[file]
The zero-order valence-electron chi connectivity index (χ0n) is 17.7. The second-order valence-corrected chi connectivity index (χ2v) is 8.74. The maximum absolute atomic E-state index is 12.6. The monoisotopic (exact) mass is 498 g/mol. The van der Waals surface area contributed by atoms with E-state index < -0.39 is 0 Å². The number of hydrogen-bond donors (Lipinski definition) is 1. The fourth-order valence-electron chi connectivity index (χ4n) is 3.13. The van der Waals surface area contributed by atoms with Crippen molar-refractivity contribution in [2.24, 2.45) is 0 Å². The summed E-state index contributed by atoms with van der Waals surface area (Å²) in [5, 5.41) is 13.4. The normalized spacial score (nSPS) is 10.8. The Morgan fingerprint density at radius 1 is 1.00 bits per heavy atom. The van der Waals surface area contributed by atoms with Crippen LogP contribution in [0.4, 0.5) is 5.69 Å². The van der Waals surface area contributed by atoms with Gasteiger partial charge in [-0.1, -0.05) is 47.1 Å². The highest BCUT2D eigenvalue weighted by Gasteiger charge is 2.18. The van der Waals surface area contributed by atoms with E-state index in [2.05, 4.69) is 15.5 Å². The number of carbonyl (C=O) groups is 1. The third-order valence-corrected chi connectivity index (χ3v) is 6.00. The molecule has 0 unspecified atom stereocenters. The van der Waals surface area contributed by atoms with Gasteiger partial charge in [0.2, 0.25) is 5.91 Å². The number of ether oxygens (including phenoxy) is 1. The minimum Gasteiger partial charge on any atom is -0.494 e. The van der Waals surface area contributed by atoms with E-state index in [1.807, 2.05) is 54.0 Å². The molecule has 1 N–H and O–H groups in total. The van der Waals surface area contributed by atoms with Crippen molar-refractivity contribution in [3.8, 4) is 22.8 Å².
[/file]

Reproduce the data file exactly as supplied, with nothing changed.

The zero-order valence-electron chi connectivity index (χ0n) is 17.7. The second-order valence-corrected chi connectivity index (χ2v) is 8.74. The maximum absolute atomic E-state index is 12.6. The monoisotopic (exact) mass is 498 g/mol. The van der Waals surface area contributed by atoms with E-state index < -0.39 is 0 Å². The number of hydrogen-bond donors (Lipinski definition) is 1. The fourth-order valence-electron chi connectivity index (χ4n) is 3.13. The van der Waals surface area contributed by atoms with Crippen molar-refractivity contribution in [2.24, 2.45) is 0 Å². The summed E-state index contributed by atoms with van der Waals surface area (Å²) in [5, 5.41) is 13.4. The normalized spacial score (nSPS) is 10.8. The Morgan fingerprint density at radius 1 is 1.00 bits per heavy atom. The van der Waals surface area contributed by atoms with Crippen LogP contribution in [0.4, 0.5) is 5.69 Å². The van der Waals surface area contributed by atoms with Gasteiger partial charge in [-0.1, -0.05) is 47.1 Å². The highest BCUT2D eigenvalue weighted by Gasteiger charge is 2.18. The van der Waals surface area contributed by atoms with E-state index in [2.05, 4.69) is 15.5 Å². The number of carbonyl (C=O) groups is 1. The third-order valence-corrected chi connectivity index (χ3v) is 6.00. The molecule has 0 unspecified atom stereocenters. The van der Waals surface area contributed by atoms with Gasteiger partial charge in [0.2, 0.25) is 5.91 Å². The number of ether oxygens (including phenoxy) is 1. The minimum Gasteiger partial charge on any atom is -0.494 e. The van der Waals surface area contributed by atoms with E-state index in [1.807, 2.05) is 54.0 Å². The molecule has 1 N–H and O–H groups in total. The van der Waals surface area contributed by atoms with Crippen molar-refractivity contribution in [3.8, 4) is 22.8 Å².